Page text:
Ranking the U.S. January 2020 Climate: 6th warmest on record.
January 2020 discussion: After the 6th warmest December on record the month of January was just-as-warm ranking 5th warmest in the 1895-2020 climatology. There were no state records but 18 states ranked MUCH ABOVE normal (Fig. 1) in the top 10% warmest all-time. Regionally, the Northeast U.S. ranked warmest. All of the lower 48 contiguous U.S. ranked above normal for mid-winter.
Fig. 1: The statewide average temperature rank analysis by NOAA for January 2020.
January 2020 ranked 25th wettest all-time. The stormiest locations were Oklahoma to Illinois plus Mississippi and also Washington (Fig. 2). The majority of the precipitation was heavy rain. California to the Great Basin and Arizona were drier than normal and Massachusetts/Rhode Island were very dry (and lacking snowfall) for mid-winter.
Fig. 2: The statewide average precipitation rank analysis by NOAA for January 2020.
Explanation: There is a tendency to attribute unusually warm climate regimes/events to climate change or global warming. While this assessment is likely partially true a more vigorous investigation is required especially for market interests. In January 2020 two very specific climate diagnostics were in-place leading to the very warm early 2020 climate: 1.) Strong arctic oscillation (+AO) and 2.) Widespread regional warm SSTA. The AO was +2.415 in January which is 3rd strongest on record. This means the polar vortex was at a far north location and encouraged mild westerly flow across a very warm ocean surface causing the mid-latitude warmth in the northern hemisphere mid-winter. What caused the strong +AO is not known. Speculated is the possible lag effect of a long-duration inactive sun and the atmospheric response by the earth during northern hemisphere winter. The +AO combined with a tendency (since 2013) for large regions of warm ocean temperatures separate from the ENSO regime to enhance the warm climate.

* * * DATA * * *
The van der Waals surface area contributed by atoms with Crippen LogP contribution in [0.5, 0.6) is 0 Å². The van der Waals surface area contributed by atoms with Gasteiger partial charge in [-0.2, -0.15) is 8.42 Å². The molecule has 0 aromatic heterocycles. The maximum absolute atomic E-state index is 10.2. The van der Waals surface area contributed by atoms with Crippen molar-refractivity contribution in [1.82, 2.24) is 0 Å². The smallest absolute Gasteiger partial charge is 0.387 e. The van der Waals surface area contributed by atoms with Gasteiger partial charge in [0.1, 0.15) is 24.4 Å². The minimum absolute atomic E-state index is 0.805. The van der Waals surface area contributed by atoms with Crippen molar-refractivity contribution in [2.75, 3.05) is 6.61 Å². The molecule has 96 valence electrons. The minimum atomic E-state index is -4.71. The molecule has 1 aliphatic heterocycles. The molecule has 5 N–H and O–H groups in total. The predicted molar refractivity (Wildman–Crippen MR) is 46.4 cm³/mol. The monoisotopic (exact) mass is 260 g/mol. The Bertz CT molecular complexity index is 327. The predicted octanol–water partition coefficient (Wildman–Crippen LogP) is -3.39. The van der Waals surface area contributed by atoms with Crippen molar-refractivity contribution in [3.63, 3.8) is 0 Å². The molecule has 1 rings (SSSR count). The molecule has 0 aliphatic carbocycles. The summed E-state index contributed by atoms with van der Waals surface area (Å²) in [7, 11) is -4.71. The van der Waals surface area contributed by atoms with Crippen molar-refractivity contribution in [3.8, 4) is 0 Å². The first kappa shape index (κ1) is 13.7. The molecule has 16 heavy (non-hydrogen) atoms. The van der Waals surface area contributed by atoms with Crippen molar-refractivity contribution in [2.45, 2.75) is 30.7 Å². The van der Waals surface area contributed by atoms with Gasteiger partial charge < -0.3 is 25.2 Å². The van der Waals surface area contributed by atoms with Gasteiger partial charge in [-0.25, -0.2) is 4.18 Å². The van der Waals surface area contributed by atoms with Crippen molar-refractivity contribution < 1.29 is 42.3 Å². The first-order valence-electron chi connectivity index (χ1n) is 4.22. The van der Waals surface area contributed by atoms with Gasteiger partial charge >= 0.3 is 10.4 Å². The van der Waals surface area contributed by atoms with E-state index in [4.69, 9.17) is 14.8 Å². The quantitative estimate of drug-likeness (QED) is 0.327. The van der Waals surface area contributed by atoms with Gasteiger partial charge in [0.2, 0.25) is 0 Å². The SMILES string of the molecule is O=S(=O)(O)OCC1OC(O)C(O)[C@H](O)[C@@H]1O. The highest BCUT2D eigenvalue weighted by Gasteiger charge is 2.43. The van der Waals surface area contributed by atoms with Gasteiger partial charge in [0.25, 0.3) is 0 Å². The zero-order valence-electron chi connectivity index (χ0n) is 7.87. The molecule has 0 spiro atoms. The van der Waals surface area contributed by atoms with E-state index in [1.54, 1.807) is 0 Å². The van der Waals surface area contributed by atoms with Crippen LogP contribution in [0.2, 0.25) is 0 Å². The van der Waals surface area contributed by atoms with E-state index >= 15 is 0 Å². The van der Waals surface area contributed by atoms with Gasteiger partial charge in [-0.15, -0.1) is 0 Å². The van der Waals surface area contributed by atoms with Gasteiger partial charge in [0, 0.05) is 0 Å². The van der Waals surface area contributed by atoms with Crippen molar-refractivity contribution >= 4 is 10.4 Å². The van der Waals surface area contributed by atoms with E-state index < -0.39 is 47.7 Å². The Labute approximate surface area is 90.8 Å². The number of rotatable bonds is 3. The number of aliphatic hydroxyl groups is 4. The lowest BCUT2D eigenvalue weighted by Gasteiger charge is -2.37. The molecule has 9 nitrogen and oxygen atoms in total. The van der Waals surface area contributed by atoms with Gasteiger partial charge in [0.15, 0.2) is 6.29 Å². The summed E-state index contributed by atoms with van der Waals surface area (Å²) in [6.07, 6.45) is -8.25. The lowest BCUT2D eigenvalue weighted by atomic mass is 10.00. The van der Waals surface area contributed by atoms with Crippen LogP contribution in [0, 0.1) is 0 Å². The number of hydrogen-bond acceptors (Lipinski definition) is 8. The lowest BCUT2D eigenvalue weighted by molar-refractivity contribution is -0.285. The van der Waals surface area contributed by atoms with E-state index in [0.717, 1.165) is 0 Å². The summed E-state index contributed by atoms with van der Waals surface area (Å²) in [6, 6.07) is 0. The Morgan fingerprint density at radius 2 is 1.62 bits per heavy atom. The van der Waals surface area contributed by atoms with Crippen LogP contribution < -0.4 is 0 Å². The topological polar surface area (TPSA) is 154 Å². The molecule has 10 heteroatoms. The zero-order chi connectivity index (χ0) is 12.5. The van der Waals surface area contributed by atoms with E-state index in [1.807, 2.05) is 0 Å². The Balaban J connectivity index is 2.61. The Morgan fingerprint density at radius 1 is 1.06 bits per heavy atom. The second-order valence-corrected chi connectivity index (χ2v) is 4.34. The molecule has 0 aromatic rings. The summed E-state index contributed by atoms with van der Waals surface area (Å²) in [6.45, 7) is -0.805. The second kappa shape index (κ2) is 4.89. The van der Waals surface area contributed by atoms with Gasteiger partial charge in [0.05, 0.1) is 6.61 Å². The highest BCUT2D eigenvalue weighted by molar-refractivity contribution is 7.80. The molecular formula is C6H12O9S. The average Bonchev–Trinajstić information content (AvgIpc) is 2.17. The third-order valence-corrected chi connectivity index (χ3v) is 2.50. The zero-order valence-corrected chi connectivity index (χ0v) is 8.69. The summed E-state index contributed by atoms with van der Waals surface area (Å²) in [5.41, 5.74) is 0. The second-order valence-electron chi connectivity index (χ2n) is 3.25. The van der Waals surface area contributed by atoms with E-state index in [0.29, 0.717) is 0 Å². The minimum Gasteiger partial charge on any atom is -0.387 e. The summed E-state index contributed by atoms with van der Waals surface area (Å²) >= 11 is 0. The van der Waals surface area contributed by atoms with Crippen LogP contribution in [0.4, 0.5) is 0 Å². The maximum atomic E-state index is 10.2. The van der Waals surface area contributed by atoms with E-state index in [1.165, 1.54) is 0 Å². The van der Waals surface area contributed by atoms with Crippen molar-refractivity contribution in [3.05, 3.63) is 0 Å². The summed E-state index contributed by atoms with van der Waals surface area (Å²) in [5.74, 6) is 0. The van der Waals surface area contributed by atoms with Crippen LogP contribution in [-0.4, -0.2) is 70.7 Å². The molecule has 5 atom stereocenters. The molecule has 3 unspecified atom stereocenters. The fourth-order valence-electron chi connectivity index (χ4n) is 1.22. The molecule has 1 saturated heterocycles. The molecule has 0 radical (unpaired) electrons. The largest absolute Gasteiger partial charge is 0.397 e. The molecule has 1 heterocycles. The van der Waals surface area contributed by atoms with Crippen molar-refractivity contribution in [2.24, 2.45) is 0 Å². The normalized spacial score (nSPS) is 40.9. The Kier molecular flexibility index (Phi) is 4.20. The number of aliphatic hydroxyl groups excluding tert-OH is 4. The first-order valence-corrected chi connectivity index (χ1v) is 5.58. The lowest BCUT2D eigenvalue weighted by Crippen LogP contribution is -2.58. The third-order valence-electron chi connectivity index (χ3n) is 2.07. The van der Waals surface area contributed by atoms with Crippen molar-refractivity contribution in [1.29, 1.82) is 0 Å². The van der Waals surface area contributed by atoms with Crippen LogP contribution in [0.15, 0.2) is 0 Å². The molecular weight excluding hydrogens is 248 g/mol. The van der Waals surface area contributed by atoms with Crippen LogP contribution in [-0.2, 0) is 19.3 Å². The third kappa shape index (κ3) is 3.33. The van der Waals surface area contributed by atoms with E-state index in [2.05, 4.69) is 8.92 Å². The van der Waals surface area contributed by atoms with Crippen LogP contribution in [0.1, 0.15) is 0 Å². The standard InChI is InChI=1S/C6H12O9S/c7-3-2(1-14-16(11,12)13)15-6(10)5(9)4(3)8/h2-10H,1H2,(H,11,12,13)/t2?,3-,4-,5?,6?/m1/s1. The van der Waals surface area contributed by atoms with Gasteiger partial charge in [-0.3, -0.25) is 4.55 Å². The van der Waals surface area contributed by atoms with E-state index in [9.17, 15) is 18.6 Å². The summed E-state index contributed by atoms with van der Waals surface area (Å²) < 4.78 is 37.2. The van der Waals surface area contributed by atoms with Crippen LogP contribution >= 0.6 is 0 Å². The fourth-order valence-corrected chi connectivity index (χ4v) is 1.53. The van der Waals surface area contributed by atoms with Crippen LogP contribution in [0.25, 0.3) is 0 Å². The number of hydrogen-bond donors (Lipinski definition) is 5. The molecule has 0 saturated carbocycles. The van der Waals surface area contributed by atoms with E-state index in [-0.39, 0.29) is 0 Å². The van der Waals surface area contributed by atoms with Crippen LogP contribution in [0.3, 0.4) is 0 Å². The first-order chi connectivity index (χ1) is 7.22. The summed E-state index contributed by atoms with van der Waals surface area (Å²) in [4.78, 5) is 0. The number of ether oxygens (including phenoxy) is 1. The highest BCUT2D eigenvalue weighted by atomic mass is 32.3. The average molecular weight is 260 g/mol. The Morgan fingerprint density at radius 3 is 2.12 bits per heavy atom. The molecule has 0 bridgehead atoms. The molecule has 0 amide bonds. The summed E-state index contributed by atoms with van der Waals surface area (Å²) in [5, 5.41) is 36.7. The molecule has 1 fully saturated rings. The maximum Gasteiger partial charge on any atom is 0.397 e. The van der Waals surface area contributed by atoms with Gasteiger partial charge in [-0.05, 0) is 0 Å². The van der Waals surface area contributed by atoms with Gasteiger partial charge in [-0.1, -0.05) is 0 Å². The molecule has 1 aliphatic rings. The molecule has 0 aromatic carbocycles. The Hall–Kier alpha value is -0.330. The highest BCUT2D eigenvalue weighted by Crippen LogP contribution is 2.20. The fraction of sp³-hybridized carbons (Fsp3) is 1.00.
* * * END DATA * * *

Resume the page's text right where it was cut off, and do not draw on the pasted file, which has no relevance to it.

Fig. 3: The upper air pattern for January 2020 identifies an intense polar vortex near the North Pole which encourages mild temperatures in the middle latitudes.
Fig. 4: Much of the global ocean surface was warmer than normal during January 2020 independent of ENSO usually considered the primary climate-driver. Reginal SSTA patterns are now the leading influence of oceans on global climate.